How Can Education Address Impediments in Using Design-Build/CMAR Delivery for Water and Wastewater Projects?

Primarily due to efficiencies with schedules and the overall work process for both utility owners and municipalities during the past five years, the use of design-build and CMAR delivery for water and wastewater projects has increased. As the WDBC’s recent research report revealed, the use of collaborative delivery methods is continuing to gain significant momentum in the water sector because of the education process. The other good news is that WDBC’s research data shows that external impediments – such as legislative and regulatory requirements – are decreasing and progress continues within the states on that specific challenge.

However, in discussions during WDBC’s education sessions on how to select a delivery method for their project, some owners relate that there can be internal challenges in either their existing decision-making culture and/or their procurement process. They are often confused by messages received from some groups that ignore their organization’s needs and priorities.

Working with owners and further exploring the basis for internal impediments (as well as those identified in the 2013 research survey), the WDBC has focused its education process on supporting the (agency/utility) organization with an approach that gives decision makers and internal staff options and a direction to overcome these challenges. This preparation approach offers owners guidance on a roadmap addressing the internal and external factors that affect their water and wastewater projects in today’s environment. It includes guidance on building internal understanding and consensus about a project’s goals and priorities, as well as how to use those findings to make effective decisions.

WDBC’s education sessions focus on addressing impediments that impact projects. They provide owners and their staff with a process to determine what information they need for decision making, as well as what to include in procurement documents to help proposing firms understand the owner’s expectations, project priorities, and technical requirements. The end results are intended to accomplish the owner’s goals: an efficient procurement and a successful project— completed on schedule and within budget.

Preparing to procure and manage a collaborative-delivery project also involves the owner and its team compiling relevant information about the organization and the project, and then using the information for the components in a project implementation document.

Developing such a plan includes the following actions:

  • Conducting an overall assessment, answering and exploring a series of questions about certain factors—both external and internal to the organization—that ultimately affect the success of the project
  • Using that information to reach agreement on the project’s priorities—and translating those priorities into the project drivers
  • Developing the framework for a project implementation document, which incorporates the decisions made by the organization and may also identify the possible need for an owner’s advisor

The project implementation document is intended to capture the decisions made in the planning phase of the project – and is an essential tool for overcoming impediments. Its contents then become the basis for decisions made in developing procurement documents, and defining which components are included in the RFQ or RFP. This important information gives proposing firms a clear understanding of an owner’s expectations and priorities, as well as why the owner selected the specific project delivery method. It assists proposing firms in determining the appropriate work plan, as well as the best way to integrate its own team into a collaborative environment with the owner and owner’s team.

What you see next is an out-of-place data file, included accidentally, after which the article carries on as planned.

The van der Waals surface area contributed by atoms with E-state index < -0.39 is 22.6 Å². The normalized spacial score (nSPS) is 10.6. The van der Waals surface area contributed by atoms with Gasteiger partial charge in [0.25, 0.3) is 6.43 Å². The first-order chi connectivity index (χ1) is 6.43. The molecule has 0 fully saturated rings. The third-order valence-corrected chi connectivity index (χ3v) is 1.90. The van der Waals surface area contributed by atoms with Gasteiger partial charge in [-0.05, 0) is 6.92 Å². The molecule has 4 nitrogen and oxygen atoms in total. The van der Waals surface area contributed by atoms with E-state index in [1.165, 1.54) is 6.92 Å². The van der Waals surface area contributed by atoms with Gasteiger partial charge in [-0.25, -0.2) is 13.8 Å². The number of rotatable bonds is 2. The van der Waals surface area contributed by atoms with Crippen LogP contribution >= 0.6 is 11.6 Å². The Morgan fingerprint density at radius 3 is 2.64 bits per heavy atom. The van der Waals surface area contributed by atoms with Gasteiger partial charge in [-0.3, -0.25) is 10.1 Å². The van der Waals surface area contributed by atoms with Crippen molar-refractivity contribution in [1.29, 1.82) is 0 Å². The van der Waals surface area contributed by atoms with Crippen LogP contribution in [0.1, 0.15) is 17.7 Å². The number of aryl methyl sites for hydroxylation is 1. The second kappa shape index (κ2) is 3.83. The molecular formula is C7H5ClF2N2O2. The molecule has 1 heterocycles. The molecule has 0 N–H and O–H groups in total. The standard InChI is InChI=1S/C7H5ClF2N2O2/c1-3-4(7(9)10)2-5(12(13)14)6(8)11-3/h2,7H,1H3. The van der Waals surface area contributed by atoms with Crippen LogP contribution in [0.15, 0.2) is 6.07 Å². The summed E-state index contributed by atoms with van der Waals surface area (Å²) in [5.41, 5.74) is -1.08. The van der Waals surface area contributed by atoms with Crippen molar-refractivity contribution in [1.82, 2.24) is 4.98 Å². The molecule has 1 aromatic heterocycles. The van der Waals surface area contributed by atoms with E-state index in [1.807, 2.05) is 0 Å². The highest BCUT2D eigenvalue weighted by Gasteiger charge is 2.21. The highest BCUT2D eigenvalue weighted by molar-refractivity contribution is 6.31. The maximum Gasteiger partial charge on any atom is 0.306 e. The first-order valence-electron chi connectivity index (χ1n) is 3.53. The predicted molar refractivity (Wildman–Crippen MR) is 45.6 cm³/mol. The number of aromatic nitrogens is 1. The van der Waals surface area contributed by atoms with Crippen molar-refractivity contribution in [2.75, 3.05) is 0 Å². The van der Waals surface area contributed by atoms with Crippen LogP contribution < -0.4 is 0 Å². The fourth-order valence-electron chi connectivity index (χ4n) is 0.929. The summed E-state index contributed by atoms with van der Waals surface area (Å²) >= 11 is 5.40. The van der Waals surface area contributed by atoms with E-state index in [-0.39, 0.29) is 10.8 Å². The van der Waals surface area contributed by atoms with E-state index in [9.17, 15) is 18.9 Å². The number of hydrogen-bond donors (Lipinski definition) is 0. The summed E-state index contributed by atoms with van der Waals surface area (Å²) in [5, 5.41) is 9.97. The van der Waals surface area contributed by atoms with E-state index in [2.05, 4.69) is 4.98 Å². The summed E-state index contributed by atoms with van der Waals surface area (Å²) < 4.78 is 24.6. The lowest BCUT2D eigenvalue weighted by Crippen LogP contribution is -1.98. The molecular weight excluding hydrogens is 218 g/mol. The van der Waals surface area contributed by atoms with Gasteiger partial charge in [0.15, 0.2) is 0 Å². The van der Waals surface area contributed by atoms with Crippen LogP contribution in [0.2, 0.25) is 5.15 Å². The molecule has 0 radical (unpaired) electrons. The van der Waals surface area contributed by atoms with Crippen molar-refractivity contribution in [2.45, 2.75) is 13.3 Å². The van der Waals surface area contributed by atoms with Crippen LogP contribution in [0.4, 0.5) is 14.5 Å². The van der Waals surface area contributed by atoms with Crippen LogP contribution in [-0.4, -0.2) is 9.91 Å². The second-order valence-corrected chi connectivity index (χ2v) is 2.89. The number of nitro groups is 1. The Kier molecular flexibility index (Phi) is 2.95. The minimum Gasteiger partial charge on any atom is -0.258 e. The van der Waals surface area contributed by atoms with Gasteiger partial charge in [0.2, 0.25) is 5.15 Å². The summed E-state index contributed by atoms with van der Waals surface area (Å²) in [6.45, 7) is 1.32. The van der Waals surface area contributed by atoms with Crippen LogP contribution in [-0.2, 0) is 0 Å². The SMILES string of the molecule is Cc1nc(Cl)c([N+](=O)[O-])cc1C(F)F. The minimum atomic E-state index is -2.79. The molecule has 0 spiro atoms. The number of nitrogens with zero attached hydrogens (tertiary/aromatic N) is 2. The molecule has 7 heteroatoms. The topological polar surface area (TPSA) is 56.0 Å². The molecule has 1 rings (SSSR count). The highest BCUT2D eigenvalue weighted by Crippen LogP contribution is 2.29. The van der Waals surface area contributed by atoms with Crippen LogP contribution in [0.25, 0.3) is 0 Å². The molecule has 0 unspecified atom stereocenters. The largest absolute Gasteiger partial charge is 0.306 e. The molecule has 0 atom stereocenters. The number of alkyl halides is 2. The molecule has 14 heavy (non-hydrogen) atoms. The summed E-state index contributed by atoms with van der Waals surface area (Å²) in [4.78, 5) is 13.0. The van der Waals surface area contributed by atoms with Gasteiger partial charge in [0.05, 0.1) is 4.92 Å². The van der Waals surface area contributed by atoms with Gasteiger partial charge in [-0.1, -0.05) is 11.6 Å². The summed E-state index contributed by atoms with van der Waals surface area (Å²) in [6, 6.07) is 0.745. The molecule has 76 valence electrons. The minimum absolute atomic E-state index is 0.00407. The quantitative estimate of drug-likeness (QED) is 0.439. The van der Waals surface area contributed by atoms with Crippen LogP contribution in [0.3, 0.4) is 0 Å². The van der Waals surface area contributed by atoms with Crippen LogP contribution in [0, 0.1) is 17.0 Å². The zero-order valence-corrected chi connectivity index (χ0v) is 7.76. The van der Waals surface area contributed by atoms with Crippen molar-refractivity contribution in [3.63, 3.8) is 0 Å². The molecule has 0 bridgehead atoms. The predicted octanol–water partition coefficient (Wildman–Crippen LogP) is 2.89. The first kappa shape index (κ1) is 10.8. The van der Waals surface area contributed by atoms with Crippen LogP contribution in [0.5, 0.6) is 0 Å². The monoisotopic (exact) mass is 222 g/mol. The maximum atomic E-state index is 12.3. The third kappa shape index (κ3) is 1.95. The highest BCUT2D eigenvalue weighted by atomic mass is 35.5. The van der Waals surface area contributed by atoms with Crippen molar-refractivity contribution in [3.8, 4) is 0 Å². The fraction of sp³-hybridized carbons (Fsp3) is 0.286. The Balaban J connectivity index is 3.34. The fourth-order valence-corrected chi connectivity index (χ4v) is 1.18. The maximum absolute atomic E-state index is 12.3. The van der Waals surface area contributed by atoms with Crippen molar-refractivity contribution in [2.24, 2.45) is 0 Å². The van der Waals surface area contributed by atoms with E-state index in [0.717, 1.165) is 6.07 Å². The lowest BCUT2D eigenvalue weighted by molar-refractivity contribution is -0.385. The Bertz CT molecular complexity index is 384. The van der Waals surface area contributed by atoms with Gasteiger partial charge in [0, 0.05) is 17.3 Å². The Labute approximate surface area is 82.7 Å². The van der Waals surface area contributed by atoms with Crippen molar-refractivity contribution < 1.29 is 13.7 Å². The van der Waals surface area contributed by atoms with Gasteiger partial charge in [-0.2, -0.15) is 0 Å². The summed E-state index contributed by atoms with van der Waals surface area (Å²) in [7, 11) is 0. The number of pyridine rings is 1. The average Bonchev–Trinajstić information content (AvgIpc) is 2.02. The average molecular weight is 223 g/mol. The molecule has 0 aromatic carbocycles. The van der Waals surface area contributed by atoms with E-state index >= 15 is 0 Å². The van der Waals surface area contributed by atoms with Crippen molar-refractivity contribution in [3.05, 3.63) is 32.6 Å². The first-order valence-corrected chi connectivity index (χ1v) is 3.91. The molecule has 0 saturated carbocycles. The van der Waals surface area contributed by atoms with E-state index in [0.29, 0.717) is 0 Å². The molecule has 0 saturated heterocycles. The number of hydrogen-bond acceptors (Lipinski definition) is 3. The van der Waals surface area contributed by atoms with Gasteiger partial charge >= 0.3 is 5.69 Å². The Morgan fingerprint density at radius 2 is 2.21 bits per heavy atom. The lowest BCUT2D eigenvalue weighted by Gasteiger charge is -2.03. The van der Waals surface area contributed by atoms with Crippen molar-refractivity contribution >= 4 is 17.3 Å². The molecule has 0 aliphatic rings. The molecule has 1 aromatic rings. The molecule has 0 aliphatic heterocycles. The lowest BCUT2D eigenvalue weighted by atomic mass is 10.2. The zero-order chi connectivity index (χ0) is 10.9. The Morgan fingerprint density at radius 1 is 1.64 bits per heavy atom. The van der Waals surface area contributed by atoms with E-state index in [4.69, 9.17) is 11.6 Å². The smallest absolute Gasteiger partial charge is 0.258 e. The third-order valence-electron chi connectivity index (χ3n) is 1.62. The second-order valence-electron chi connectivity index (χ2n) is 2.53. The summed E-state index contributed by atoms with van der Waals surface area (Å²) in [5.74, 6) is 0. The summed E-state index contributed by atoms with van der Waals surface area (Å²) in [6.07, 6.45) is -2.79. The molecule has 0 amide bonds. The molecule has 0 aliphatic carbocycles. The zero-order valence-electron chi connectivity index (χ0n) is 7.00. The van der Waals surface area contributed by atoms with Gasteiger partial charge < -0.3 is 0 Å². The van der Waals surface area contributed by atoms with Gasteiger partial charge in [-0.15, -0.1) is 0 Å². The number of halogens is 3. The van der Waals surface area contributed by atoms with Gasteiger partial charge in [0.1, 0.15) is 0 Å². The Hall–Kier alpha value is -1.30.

Because water and wastewater construction projects are complex undertakings, unexpected situations are likely to arise and become impediments. Having an effective process in place to address these circumstances works toward preventing them from becoming obstacles. Owners are advised to consider the project implementation document a living product, which can be adjusted or amended based on feedback from the proposing firms and changes resulting from any unusual situations. As an example, an owner should use the document to solicit input from the proposing firm on certain topics, through informational and confidential one-on-one meetings during the procurement process, thus initiating collaboration.

The fundamental solution to addressing project impediments is the preparation involved within the organization and its decision-making process. Through the WDBC education program, guidance and support are available to resolve situations before they become impediments.

About Linda Hanifin Bonner, Ph.D, Executive Operations Manager of Water Design-Build Council

With nearly 30 years of experience in the water/wastewater industry, Linda Hanifin Bonner provides a unique blend of organization, governance, and financial management experience to the Water Design-Build Council. Dr. Hanifin Bonner’s professional career has been dedicated to developing pragmatic and strategic oriented approaches through education to the factors influencing water and wastewater industry projects. Originally an environmental planner for Montgomery County, MD, her work over the years has been supporting federal, state, and local government agencies, the engineering community, and private industry.
Topics: CMAR, Design-Build, Education, WDBC Admin.

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